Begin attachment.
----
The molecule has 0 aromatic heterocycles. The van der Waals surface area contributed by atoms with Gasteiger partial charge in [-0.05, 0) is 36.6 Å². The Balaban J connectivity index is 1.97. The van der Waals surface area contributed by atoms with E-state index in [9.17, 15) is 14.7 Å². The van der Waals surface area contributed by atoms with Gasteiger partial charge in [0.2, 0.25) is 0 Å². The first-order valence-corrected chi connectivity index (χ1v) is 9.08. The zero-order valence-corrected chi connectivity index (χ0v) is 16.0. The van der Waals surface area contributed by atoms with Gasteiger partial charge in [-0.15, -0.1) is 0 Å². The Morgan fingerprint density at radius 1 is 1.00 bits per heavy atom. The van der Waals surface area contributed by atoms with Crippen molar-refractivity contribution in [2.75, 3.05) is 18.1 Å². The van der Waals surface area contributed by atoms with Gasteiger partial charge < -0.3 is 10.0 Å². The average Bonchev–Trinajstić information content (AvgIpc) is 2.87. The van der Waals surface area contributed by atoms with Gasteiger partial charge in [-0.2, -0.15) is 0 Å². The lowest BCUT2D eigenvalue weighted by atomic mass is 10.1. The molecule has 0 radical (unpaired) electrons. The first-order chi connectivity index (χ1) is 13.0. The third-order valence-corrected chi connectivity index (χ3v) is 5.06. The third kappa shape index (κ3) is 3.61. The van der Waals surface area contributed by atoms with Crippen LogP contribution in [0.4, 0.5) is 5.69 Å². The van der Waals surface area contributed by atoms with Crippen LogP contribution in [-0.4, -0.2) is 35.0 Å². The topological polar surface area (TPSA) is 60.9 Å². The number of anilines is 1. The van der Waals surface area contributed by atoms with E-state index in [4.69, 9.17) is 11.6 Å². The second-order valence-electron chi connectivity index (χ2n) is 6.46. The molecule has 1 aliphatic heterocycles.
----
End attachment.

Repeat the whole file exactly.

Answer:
The molecule has 0 aromatic heterocycles. The van der Waals surface area contributed by atoms with Gasteiger partial charge in [-0.05, 0) is 36.6 Å². The Balaban J connectivity index is 1.97. The van der Waals surface area contributed by atoms with E-state index in [9.17, 15) is 14.7 Å². The van der Waals surface area contributed by atoms with Gasteiger partial charge in [0.2, 0.25) is 0 Å². The first-order valence-corrected chi connectivity index (χ1v) is 9.08. The zero-order valence-corrected chi connectivity index (χ0v) is 16.0. The van der Waals surface area contributed by atoms with Gasteiger partial charge in [-0.15, -0.1) is 0 Å². The Morgan fingerprint density at radius 1 is 1.00 bits per heavy atom. The van der Waals surface area contributed by atoms with Crippen molar-refractivity contribution in [2.75, 3.05) is 18.1 Å². The van der Waals surface area contributed by atoms with Gasteiger partial charge < -0.3 is 10.0 Å². The average Bonchev–Trinajstić information content (AvgIpc) is 2.87. The van der Waals surface area contributed by atoms with Gasteiger partial charge in [-0.2, -0.15) is 0 Å². The lowest BCUT2D eigenvalue weighted by atomic mass is 10.1. The molecule has 0 radical (unpaired) electrons. The first-order chi connectivity index (χ1) is 13.0. The third-order valence-corrected chi connectivity index (χ3v) is 5.06. The third kappa shape index (κ3) is 3.61. The van der Waals surface area contributed by atoms with Crippen LogP contribution in [0.4, 0.5) is 5.69 Å². The van der Waals surface area contributed by atoms with Crippen LogP contribution in [-0.4, -0.2) is 35.0 Å². The topological polar surface area (TPSA) is 60.9 Å². The number of anilines is 1. The van der Waals surface area contributed by atoms with E-state index in [4.69, 9.17) is 11.6 Å². The second-order valence-electron chi connectivity index (χ2n) is 6.46. The molecule has 1 aliphatic heterocycles.